Tesiana Anur from the Indonesian island of Flores suffers from a rare form of blood cancer. She is now being treated at Sanglah Hospital in Bali. (Photo supplied)
A week after her birth, several small dots appeared next to the left eye of Tesiana Anur, a 10-month-old girl from East Manggarai district on Indonesia’s Catholic-majority island of Flores.
At first, her parents thought they were mosquito bites. "We were not concerned about them," says Susantiana Abul, her mother.
However, they began to worry as the dots slowly got bigger and formed a lump, prompting them to take their daughter to the nearest clinic.
The doctor advised them to take her to a hospital. However, Abul and her husband, who works as a motorcycle taxi driver, chose to seek traditional medicine because of a lack of money.
“As a mother, I was tormented by her suffering. We could only pray to God that she would be healed,” she told UCA News.
Anur's condition became worse each day. She had difficulty doing things and had a persistent cough, while the lump continued to spread, covering half of her head.
A ray of hope came last month when Milianus Jegaut, a young relative of the couple living nearby, posted photos of little Tesiana on his Facebook, which attracted the attention of netizens and some local media.
The news about her then went viral, prompting many to urge her family to rush her to hospital and donations to flow in.
Pankarius Purnama, a member of the Catholic Youth group in Ruteng Diocese, said that after seeing Tesiana 's photo the group immediately discussed how they could help her.
"We decided to pray for her recovery while seeking donations,” he said.
Their efforts, he said, were then endorsed by the chairman of the Diocese’s Youth Commission, Father Benediktus Gaguk, which enabled their campaign to reach more people.
Meanwhile, other groups and individuals in other cities began to contribute.
Julian Avista, from Jakarta, said she chose to donate money as a way of saying thank you to God for the safe delivery of her daughter.
"I was deeply moved when my husband told me about that baby [Tesiana],” she told UCA News.
“I am sure her parents expect their child to recover and I really hope that happens,” added Avista, whose own daughter was born on Aug. 13.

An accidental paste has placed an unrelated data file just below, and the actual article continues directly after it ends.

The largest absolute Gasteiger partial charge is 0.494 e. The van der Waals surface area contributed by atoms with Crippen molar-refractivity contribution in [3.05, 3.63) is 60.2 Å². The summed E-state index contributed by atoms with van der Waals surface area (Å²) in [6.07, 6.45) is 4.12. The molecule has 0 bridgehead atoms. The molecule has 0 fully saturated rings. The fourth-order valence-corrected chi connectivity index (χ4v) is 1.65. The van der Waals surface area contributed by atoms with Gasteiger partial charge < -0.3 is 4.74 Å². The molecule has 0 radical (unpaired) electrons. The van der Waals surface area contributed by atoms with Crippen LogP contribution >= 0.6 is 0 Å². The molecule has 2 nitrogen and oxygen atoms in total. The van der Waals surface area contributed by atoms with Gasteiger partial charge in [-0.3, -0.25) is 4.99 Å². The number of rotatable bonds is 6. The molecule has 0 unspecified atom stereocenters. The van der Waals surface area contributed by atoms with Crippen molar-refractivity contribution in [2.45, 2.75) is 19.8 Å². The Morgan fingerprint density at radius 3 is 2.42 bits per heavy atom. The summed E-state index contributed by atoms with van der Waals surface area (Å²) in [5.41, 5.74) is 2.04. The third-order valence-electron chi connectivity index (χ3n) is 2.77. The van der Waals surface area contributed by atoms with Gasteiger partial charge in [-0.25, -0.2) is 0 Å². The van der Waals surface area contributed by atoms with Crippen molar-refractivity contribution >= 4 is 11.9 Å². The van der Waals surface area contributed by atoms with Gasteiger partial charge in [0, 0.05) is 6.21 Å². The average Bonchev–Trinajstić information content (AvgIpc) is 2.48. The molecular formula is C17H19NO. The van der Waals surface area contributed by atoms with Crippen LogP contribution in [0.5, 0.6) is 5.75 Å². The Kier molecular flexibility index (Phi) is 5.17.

Ambrosius Adir, a local journalist, said that besides writing about Tesiana he contacted many people to try and help her. "I felt a call, not only to write about her suffering but also to provide help," he said.
The East Manggarai district government has also helped and issued her with a social security card that helps with hospital expenses.
With the help of funds raised in less than a week, Tesiana was taken to a local hospital in Ruteng where she was diagnosed with cancer. She also had problems with her lungs and liver and she had to be referred to a more modern hospital in Bali.
Jegaut, who accompanied Tesiana and her family to Bali, said doctors had diagnosed her with a rare blood vessel cancer. But after several weeks of treatment, her condition has improved.
“Her heart and lungs are better and she looks more cheerful. She can eat and is more stable, which is a good sign,” he said.
"Now the family must decide whether she will undergo chemotherapy or surgery,” he said.
In the meantime, donations are still coming in. "We have received more than 85 million rupiah [US$5,800],” he said.
Tesiana’s father Agustinus Ndelos said he will be eternally grateful for the help received and love shown for his daughter.
"I didn't imagine that we could get this far in helping our baby fight this disease," he said.
Her mother said it would be the will of God that will prevail in the healing process.
"We desperately hope our daughter will recover. But we entrust it all to God. What we can do is give her the best. We are strengthened by the solidarity and compassion shown by many people,” she said.